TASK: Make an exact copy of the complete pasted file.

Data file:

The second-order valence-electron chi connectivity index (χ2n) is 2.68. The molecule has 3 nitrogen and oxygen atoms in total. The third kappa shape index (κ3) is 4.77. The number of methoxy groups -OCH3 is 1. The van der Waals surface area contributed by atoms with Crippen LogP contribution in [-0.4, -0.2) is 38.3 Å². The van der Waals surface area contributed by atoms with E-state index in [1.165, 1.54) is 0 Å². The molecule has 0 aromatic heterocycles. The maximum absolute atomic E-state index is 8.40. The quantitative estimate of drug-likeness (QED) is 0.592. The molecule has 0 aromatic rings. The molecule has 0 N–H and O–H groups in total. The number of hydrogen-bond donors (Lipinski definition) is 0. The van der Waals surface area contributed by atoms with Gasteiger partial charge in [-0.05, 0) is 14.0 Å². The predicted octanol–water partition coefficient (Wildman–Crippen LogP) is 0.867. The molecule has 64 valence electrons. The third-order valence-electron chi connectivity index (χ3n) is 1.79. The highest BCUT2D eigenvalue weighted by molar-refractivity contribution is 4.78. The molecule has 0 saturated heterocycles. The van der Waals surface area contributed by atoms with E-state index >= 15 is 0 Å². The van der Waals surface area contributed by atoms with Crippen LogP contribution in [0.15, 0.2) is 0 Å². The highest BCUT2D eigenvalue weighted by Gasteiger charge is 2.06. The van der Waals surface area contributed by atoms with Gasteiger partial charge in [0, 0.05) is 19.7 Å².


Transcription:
The second-order valence-electron chi connectivity index (χ2n) is 2.68. The molecule has 3 nitrogen and oxygen atoms in total. The third kappa shape index (κ3) is 4.77. The number of methoxy groups -OCH3 is 1. The van der Waals surface area contributed by atoms with Crippen LogP contribution in [-0.4, -0.2) is 38.3 Å². The van der Waals surface area contributed by atoms with E-state index in [1.165, 1.54) is 0 Å². The molecule has 0 aromatic heterocycles. The maximum absolute atomic E-state index is 8.40. The quantitative estimate of drug-likeness (QED) is 0.592. The molecule has 0 aromatic rings. The molecule has 0 N–H and O–H groups in total. The number of hydrogen-bond donors (Lipinski definition) is 0. The van der Waals surface area contributed by atoms with Gasteiger partial charge in [-0.05, 0) is 14.0 Å². The predicted octanol–water partition coefficient (Wildman–Crippen LogP) is 0.867. The molecule has 64 valence electrons. The third-order valence-electron chi connectivity index (χ3n) is 1.79. The highest BCUT2D eigenvalue weighted by molar-refractivity contribution is 4.78. The molecule has 0 saturated heterocycles. The van der Waals surface area contributed by atoms with E-state index >= 15 is 0 Å². The van der Waals surface area contributed by atoms with Crippen LogP contribution in [0.15, 0.2) is 0 Å². The highest BCUT2D eigenvalue weighted by Gasteiger charge is 2.06. The van der Waals surface area contributed by atoms with Gasteiger partial charge in [0, 0.05) is 19.7 Å².